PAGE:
Caring for loved ones with dementia can cause untold anguish for relatives as they see the person they knew slowly slip away.
But the harrowing trials of caring for his wife were made all the worse for one Tayside OAP, when his own health took a turn for the worst.
Paul Clough, a 69-year-old full-time carer says he “felt like bursting into tears” when he was diagnosed with mouth cancer.
Paul Clough looks after his wife Margaret, who suffers from dementia, at the home they share in Edzell.
He says her condition means she does not retain information and, with no other family nearby, Paul felt like he was dealing with his illness alone.
‘The centre has been a godsend’
He said: “I can’t praise the centre enough, it’s been so useful to chat because even though I’m married, I feel like I’m going through it on my own.
“My wife knows I’m ill, I have explained it to her, but she doesn’t retain it.
“She’s got no idea that I might be dead before her and her children live in England so I don’t have anyone else nearby to talk to.
“The centre has been a godsend for that, having someone to talk to who understands.”
Paul, originally from Yorkshire, was diagnosed with mouth cancer in July last year and underwent surgery in October to remove the cancer from his mouth.
‘You feel like crying’
However, a lymphoid burst in his neck, meaning he now has to undergo six weeks of chemotherapy and radium treatment, which started in mid-December.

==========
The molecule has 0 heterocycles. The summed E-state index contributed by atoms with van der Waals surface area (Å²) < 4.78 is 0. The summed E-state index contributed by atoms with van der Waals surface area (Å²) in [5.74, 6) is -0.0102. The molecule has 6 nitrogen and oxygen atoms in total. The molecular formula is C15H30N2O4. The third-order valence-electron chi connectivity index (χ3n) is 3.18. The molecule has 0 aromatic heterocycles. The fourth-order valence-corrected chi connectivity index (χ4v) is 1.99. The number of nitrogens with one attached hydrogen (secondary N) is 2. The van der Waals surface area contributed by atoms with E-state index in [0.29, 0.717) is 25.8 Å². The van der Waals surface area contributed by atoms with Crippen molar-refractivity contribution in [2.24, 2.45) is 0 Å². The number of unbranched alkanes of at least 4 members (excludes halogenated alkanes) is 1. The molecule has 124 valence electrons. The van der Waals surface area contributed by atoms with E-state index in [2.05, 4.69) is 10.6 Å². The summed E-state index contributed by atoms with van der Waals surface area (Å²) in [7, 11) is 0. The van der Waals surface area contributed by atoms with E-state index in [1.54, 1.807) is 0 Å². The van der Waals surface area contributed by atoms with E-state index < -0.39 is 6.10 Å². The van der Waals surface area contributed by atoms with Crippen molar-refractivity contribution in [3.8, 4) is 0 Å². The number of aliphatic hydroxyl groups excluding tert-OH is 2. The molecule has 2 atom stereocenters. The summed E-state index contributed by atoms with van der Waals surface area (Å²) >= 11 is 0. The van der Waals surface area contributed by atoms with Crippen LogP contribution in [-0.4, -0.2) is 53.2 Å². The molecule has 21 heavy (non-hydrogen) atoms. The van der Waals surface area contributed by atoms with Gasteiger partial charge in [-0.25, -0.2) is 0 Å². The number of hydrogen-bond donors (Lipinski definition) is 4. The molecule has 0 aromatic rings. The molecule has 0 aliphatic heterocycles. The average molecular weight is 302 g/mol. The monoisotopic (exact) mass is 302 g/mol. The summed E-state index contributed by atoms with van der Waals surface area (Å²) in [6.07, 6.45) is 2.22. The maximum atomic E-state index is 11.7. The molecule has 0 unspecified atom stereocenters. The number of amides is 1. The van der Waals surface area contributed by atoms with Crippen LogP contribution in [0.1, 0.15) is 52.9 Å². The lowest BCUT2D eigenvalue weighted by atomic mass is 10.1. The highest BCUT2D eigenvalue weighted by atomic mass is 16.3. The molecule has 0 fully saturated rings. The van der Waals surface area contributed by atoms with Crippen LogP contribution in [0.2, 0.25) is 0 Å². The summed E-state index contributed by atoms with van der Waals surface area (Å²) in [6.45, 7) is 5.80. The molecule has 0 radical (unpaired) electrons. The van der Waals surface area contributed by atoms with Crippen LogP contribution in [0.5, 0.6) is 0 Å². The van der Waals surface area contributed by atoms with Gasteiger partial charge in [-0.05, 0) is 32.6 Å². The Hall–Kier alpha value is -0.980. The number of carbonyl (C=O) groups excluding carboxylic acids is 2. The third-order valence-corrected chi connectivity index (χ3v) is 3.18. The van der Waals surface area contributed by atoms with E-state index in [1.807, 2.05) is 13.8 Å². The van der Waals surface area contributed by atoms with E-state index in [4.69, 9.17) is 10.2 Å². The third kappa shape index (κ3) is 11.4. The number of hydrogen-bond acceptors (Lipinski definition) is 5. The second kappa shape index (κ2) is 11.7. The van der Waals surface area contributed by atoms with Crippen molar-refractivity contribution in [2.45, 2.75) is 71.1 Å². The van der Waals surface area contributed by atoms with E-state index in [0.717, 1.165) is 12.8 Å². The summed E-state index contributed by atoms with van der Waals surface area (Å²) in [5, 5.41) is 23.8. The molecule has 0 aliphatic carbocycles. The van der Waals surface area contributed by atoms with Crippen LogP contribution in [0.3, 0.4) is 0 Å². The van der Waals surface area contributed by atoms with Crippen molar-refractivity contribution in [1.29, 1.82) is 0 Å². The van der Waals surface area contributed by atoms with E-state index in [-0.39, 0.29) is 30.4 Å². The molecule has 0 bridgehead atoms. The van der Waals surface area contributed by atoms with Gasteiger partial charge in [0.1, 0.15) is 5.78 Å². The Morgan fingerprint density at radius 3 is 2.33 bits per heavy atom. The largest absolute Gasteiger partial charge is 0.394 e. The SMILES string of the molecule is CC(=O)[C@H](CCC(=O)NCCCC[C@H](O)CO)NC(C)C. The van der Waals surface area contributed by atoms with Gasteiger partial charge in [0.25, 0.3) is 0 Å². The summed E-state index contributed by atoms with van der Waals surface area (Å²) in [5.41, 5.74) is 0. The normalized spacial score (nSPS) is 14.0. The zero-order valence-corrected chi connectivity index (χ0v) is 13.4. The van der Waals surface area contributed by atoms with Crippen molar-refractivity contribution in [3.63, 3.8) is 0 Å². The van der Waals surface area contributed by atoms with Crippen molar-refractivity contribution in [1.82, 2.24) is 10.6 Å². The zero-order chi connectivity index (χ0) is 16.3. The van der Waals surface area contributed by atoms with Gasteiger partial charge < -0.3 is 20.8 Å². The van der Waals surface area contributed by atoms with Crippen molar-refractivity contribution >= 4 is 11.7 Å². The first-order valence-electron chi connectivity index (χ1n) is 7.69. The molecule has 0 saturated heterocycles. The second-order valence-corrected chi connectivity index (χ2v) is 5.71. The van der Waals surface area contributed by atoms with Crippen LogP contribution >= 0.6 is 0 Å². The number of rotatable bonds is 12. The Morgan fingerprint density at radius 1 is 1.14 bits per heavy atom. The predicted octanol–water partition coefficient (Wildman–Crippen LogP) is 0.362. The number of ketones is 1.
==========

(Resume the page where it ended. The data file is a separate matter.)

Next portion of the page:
He says he had no idea he was so ill before his diagnosis and thought he had bitten his cheek through the anxiety of caring for his wife, who has found lockdown and social distancing restrictions particularly difficult.
Paul said: “When someone tells you that you have cancer, you feel like crying. You wouldn’t expect that being a man, but it really hits you.
“I’m an optimist though, I don’t think I am going to die before my wife – my cancer is one which is good to treat and everything is very uplifting at Maggie’s and in the chemotherapy and radium departments.
“It’s a breath of fresh air because I have enough on my plate.”
As well as offering Paul emotional support, Maggie’s Dundee has helped him access funds and provided a comfortable place to unwind between treatments.
Due to current Covid restrictions, “drop-in” visitors to the centre must give prior notice of their arrival and provide track and trace details.
They are also asked to wear masks and follow sanitising and social distancing measures.
Karen MacKinnon, centre head, said the pandemic has not stopped the charity offering its usual services and that it is continuing to support around the same numbers of people as last year.
Keeping people connected
She said: “We have a lot of people coming in who are newly diagnosed with cancer, I get the feeling that service is running as normal even with all the changes.
“And we’re running our full programme of workshops and groups virtually, which has worked out well for those who live far away or who are shielding.
“It is a shame we’re not able to do the drop-in service, that is a loss, but our virtual groups have been going a long way to keeping people connected.”
A wide range of support
Those with cancer and their family members can arrange appointments with cancer support specialists at the centre, as well as psychologists and benefits advisors or use the library and quiet space.
And the centre’s online programme hosts workshops in a wide range of topics, including cooking and dietary benefits, mindfulness, stress management, sleep management and facilitate peer support groups.
For more information, visit Maggie’s Dundee website by visiting maggies.org